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Comment: Re:Lets not forget (Score 4, Informative) 575

by truavatar (#47910723) Attached to: Extent of Antarctic Sea Ice Reaches Record Levels

A "Carbon Tax" is not the way to solve the problems, and this is the solution that has been peddled by Al Gore and countless others trying to implement Agenda 21.

The first Cap-and-Trade program in the US was under Ronald Reagan and came out of his administration.

The Clean Air Act of 1990 includeds GHWB's cap-and-trade proposal for sulfur pollution.

GWB included a cap-and-trade proposal in his "clear skys" bill.

While running for president in 2008 McCain proposed to reduce global warming pollution via a cap-and-trade program.

I'm sorry. Tell me again how taxation (which is what cap-and-trade does) is a "Al Gore" idea.

Cap and Trade is not the same thing as a Carbon Tax. They're two distinct approaches to the same problem. Under a Carbon Tax, a company could emit unlimited carbon as long as they paid the tax. Under Cap and Trade, their carbon emissions would be limited to their "cap". They could then buy rights to emit more carbon from other companies, reduce the amount that they're emitting sell their rights to emission, or offset their emissions in some way (planting trees, etc.).

Cap and Trade: http://en.wikipedia.org/wiki/E...

Carbon Tax: http://en.wikipedia.org/wiki/C...

I think a Carbon Tax is the wrong approach because it does not explicitly limit emissions in any way; as long as its still profitable, emissions will occur. Cap and Trade, on the other hand, explicitly limits industry-wide emissions and requires individual companies to set a value on their limited emissions in the free market.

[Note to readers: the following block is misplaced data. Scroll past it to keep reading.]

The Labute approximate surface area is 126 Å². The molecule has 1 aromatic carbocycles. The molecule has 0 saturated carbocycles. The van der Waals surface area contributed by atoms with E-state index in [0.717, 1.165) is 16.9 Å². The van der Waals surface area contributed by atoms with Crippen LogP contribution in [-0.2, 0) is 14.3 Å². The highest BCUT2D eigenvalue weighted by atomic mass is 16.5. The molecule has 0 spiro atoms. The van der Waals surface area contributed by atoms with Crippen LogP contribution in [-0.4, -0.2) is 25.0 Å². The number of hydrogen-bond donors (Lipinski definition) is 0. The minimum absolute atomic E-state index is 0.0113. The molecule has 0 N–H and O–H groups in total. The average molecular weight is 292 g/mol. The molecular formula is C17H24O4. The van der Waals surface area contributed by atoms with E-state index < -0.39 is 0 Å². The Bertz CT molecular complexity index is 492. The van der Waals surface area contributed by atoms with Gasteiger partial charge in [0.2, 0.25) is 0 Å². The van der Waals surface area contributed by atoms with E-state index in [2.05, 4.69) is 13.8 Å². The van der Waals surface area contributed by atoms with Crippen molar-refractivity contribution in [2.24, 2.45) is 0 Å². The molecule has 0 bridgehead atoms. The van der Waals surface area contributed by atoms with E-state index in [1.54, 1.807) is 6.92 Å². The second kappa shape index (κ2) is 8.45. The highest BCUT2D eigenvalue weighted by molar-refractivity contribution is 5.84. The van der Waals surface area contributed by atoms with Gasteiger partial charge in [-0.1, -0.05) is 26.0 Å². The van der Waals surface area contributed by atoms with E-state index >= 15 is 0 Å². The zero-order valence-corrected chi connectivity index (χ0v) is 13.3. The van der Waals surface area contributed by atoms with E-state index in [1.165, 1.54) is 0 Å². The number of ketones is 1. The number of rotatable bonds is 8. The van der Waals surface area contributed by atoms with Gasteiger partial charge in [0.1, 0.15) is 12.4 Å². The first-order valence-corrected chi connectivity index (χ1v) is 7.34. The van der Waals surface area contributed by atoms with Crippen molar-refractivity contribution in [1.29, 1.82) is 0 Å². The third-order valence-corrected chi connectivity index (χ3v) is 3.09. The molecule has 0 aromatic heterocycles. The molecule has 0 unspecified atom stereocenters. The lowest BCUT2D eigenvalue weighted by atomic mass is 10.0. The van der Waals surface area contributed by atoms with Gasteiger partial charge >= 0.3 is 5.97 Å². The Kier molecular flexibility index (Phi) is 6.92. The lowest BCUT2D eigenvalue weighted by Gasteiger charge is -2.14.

That said, UN Agenda 21, as mentioned by a previous poster, has nothing to do with which of these approaches is better.

Transportation

After Weeks of Delay, SpaceX Falcon Launches Communications Satellite Payload 32

Posted by timothy
from the people-one-day dept.
After several weeks of delay, SpaceX has successfully launched from Cape Canaveral AsiaSat's communications satellite, AsiaSat 6. This launch was originally intended to occur on August 27. However, due to a failure of an experimental SpaceX rocket during a test flight, the launch was delayed. The experimental rocket apparently malfunctioned because of a sensor error. The company stated that the same error wasn’t likely to occur in its regular Falcon 9 rocket, but wanted to "triple-check" its systems to be certain. SpaceFlightInsider has a play-by-play on the launch process and more details on the communications satellites aboard. They note: [This] marked the fifth flight of the Falcon 9 in 2014. Since the company began using the booster, it had only been able to carry out about two launches annually of the rocket – until now. With the United States Air Force considering the rocket for use under the lucrative Evolved Expendable Launch Vehicle (EELV) program and NASA already utilizing it to deliver cargo (and potentially crew) to the International Space Station, the rocket has become a popular player in terms of launch services. The next mission that SpaceX should use the propulsive descent landing system on, is the launch of one of the firm’s Dragon spacecraft carrying out NASA’s Commercial Resupply Services 4 (SpX-4) mission – currently scheduled to take place on Sept. 19.

Comment: Re:... Glenn Beck on Slashdot? (Score 3, Informative) 332

by truavatar (#38909093) Attached to: FDA Regulating Your Stem Cells As Interstate Commerce
It is not accurate. That is my point.

theblaze.com's sole source is the Alliance for Natural Health's article which grossly misrepresent the FDA's case, as you can see if you read the FDA's motion for summary judgement:

http://www.hpm.com/pdf/blog/GovernmentSupportforSummaryJudgmentMotion.pdf

The article is about as useful as if it had come from the National Enquirer.

Nothing will ever be attempted if all possible objections must be first overcome. -- Dr. Johnson

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